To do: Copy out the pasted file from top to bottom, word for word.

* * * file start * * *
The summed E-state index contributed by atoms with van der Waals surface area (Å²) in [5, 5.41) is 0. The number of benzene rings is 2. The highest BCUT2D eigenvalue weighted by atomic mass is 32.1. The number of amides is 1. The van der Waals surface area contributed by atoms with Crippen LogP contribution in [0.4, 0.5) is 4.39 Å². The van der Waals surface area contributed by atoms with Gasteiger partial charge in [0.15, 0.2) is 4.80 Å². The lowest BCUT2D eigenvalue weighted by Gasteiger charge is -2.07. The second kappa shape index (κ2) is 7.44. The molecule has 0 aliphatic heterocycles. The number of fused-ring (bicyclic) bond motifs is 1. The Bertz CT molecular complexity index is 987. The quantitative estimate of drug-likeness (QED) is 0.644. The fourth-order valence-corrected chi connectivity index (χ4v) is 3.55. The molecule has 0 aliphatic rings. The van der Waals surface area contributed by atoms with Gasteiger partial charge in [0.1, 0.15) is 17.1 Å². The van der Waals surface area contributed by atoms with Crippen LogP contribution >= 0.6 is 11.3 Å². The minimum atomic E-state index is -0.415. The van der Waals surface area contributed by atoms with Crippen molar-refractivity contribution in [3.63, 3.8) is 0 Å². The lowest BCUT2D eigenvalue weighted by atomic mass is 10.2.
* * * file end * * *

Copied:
The summed E-state index contributed by atoms with van der Waals surface area (Å²) in [5, 5.41) is 0. The number of benzene rings is 2. The highest BCUT2D eigenvalue weighted by atomic mass is 32.1. The number of amides is 1. The van der Waals surface area contributed by atoms with Crippen LogP contribution in [0.4, 0.5) is 4.39 Å². The van der Waals surface area contributed by atoms with Gasteiger partial charge in [0.15, 0.2) is 4.80 Å². The lowest BCUT2D eigenvalue weighted by Gasteiger charge is -2.07. The second kappa shape index (κ2) is 7.44. The molecule has 0 aliphatic heterocycles. The number of fused-ring (bicyclic) bond motifs is 1. The Bertz CT molecular complexity index is 987. The quantitative estimate of drug-likeness (QED) is 0.644. The fourth-order valence-corrected chi connectivity index (χ4v) is 3.55. The molecule has 0 aliphatic rings. The van der Waals surface area contributed by atoms with Gasteiger partial charge in [0.1, 0.15) is 17.1 Å². The van der Waals surface area contributed by atoms with Crippen LogP contribution >= 0.6 is 11.3 Å². The minimum atomic E-state index is -0.415. The van der Waals surface area contributed by atoms with Crippen molar-refractivity contribution in [3.63, 3.8) is 0 Å². The lowest BCUT2D eigenvalue weighted by atomic mass is 10.2.